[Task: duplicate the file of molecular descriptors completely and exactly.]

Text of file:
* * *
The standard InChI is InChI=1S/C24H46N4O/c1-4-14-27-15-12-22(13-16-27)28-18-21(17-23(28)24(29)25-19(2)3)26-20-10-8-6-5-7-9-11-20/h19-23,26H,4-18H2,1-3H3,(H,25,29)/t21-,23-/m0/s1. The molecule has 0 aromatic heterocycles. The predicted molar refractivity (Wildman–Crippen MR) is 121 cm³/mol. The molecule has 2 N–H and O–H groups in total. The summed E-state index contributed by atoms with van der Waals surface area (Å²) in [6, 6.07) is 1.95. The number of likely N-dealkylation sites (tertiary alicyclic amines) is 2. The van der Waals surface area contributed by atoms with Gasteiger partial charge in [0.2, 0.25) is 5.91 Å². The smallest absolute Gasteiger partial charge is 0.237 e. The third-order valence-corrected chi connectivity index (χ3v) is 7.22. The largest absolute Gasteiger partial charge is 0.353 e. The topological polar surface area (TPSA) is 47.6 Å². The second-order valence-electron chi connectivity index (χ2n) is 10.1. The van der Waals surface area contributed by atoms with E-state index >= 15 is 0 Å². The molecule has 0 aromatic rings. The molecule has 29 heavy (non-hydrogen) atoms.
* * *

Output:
The standard InChI is InChI=1S/C24H46N4O/c1-4-14-27-15-12-22(13-16-27)28-18-21(17-23(28)24(29)25-19(2)3)26-20-10-8-6-5-7-9-11-20/h19-23,26H,4-18H2,1-3H3,(H,25,29)/t21-,23-/m0/s1. The molecule has 0 aromatic heterocycles. The predicted molar refractivity (Wildman–Crippen MR) is 121 cm³/mol. The molecule has 2 N–H and O–H groups in total. The summed E-state index contributed by atoms with van der Waals surface area (Å²) in [6, 6.07) is 1.95. The number of likely N-dealkylation sites (tertiary alicyclic amines) is 2. The van der Waals surface area contributed by atoms with Gasteiger partial charge in [0.2, 0.25) is 5.91 Å². The smallest absolute Gasteiger partial charge is 0.237 e. The third-order valence-corrected chi connectivity index (χ3v) is 7.22. The largest absolute Gasteiger partial charge is 0.353 e. The topological polar surface area (TPSA) is 47.6 Å². The second-order valence-electron chi connectivity index (χ2n) is 10.1. The van der Waals surface area contributed by atoms with E-state index >= 15 is 0 Å². The molecule has 0 aromatic rings. The molecule has 29 heavy (non-hydrogen) atoms.